Employees instilling a renewed sense of hope at Transitions Homeless Center
Two AgFirst employees are helping to instill a renewed sense of possibility and hope for Midlands-area residents who turn to the Transitions Homeless Center for a lifeline.
Glenda Thompson, director of organizational development and training, is making a difference as a member of the Transitions board of directors, while Kaih Taylor, third-party risk management manager, serves as the Bank’s Transitions engagement coordinator.
Open 365 days a year, Transitions serves an average of 350 adult clients daily, including 260 residents. From 8:30 a.m. to 5 p.m., an average of 85 to 95 Day Center users pass through the center’s metal detectors, check in, shower, get a haircut, have lunch and socialize. Since it opened its doors June 2011, Transitions has served more than 2,178,600 nutritious meals and moved over 3,200 clients into permanent housing.
Taylor became a Transitions volunteer in 2018. Today, she oversees the deployment of Bank volunteers to serve lunch on the first Wednesday of each month and works with departments to schedule team-building opportunities.
“Over time, the relationships I built with other volunteers at the center, and more importantly, the residents, made me want to become more involved,” Taylor said. “So when our previous volunteer coordinator left, I was asked to take her place, and I jumped at the chance.”
Seeing the direct impact volunteers make on the homeless community is what continues to motivate Taylor in her quest to help others. “Seeing the gratitude on the faces of people which we are able to impact and serve a meal is special. Knowing that there are organizations in our community like Transitions that are helping those in need motivates me to stay plugged in and do all I can to help.”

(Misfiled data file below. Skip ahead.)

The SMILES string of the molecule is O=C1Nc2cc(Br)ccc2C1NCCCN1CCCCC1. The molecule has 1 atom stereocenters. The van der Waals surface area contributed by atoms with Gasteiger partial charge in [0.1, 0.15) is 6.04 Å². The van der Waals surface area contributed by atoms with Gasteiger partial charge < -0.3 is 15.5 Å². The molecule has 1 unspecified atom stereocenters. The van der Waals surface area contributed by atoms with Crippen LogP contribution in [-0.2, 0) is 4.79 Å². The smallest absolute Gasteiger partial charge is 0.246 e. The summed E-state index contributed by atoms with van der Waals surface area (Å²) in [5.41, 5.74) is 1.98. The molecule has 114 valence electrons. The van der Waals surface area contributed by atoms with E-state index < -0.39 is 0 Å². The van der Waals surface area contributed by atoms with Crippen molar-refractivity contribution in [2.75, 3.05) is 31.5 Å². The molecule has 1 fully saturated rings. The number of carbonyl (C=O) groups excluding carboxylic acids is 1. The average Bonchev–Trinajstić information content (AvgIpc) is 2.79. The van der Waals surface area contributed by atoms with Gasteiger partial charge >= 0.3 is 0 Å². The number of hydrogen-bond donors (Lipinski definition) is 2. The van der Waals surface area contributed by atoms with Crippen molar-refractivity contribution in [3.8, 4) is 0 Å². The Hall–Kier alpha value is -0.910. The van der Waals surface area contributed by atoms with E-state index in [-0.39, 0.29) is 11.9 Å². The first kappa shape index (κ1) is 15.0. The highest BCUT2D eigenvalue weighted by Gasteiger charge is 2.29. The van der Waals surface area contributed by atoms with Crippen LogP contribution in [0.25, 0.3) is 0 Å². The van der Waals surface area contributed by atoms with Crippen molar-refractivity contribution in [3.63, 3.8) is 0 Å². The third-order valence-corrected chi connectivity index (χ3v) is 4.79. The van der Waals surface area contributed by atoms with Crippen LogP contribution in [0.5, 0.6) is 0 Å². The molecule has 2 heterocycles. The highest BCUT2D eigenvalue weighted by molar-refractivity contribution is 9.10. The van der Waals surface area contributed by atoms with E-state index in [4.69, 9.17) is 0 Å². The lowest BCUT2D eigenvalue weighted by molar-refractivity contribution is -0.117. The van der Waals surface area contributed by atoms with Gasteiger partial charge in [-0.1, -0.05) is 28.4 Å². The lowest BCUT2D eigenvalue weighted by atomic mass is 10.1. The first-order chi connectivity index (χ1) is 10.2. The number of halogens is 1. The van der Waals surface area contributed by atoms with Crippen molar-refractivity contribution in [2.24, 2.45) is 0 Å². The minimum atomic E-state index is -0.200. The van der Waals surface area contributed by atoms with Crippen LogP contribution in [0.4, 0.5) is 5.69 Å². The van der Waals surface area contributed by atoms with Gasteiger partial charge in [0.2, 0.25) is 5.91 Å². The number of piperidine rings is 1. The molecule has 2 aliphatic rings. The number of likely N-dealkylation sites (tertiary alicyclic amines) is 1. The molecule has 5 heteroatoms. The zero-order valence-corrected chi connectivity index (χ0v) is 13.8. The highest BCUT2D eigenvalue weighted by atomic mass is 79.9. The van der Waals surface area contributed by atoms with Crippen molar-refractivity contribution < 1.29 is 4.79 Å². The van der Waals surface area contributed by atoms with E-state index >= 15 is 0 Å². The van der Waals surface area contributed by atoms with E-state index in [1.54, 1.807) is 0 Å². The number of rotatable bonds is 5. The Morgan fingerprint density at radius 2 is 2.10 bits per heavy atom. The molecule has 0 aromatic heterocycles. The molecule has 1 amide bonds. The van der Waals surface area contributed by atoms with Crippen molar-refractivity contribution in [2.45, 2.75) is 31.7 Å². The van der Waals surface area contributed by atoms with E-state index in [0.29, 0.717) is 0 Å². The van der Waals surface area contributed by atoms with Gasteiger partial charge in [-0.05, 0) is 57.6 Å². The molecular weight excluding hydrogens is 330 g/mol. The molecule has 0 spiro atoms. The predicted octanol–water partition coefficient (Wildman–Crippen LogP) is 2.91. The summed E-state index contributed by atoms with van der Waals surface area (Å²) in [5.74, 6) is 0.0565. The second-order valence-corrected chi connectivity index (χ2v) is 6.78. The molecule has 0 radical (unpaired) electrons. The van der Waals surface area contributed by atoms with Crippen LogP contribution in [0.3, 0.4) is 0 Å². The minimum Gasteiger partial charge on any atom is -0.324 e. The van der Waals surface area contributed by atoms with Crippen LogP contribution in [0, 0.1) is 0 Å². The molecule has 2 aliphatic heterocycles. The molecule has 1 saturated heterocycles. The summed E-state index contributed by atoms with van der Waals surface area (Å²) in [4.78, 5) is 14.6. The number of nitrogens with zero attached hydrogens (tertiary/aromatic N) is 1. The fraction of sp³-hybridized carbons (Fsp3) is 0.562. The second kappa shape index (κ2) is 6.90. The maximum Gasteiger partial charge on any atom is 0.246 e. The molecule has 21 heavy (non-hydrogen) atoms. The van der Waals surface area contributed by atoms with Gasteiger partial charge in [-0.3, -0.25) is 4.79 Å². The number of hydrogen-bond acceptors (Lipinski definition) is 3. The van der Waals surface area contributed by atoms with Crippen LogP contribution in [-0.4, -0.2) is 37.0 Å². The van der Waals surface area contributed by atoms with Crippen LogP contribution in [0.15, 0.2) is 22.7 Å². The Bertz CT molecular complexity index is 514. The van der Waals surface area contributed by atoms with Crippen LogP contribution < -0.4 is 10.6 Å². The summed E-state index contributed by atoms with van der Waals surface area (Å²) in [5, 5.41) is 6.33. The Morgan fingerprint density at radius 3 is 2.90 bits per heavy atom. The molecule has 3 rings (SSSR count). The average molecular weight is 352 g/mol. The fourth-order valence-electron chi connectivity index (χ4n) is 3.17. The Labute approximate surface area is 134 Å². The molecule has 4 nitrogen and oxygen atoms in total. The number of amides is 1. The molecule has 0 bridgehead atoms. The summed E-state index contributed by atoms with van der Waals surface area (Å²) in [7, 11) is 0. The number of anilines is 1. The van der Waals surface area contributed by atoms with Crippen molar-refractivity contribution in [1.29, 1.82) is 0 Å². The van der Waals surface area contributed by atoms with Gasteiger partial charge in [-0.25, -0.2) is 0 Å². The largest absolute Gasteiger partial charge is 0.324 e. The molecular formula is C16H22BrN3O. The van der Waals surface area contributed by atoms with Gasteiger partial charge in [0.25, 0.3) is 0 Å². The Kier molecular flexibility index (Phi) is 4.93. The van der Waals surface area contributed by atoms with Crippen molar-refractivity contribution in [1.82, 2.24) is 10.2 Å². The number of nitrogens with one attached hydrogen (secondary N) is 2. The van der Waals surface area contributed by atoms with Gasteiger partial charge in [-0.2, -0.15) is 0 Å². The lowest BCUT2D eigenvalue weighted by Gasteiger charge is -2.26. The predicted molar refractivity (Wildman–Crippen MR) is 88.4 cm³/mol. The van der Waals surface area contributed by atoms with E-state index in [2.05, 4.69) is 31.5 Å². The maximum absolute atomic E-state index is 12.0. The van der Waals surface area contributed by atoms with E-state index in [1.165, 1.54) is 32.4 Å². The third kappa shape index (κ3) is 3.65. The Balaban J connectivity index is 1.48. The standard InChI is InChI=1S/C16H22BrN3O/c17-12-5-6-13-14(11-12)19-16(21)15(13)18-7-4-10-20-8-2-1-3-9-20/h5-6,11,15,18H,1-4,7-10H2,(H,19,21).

Thompson says she became involved with Transitions because she believes everyone needs support at one time or another, and you never know when you might need help caring for yourself or a loved one.
“As a young woman, I was bounced among multiple family members. While I was never completely homeless, I have deep feelings for those who are and are seeking help to find housing and become more independent,” said Thompson, now in her sixth year as a Transitions board member. She can also sometimes be found working the serving line during lunch.
Like Taylor, Thompson is always looking for opportunities to support the people who need Transitions’ services the most. Not long after she joined the board, her team suggested conducting a sock drive, since socks are one of the most requested items of homeless shelters. That year, 100 pairs of socks and other items were donated to Transitions. Today, the sock drive is a regular end-of-year event that generates considerable employee support. During the pandemic more than 1,000 pairs of socks were purchased for the center during a virtual version of the event.
AgFirst is proud of Taylor and Thompson’s efforts to support the most vulnerable members of our community.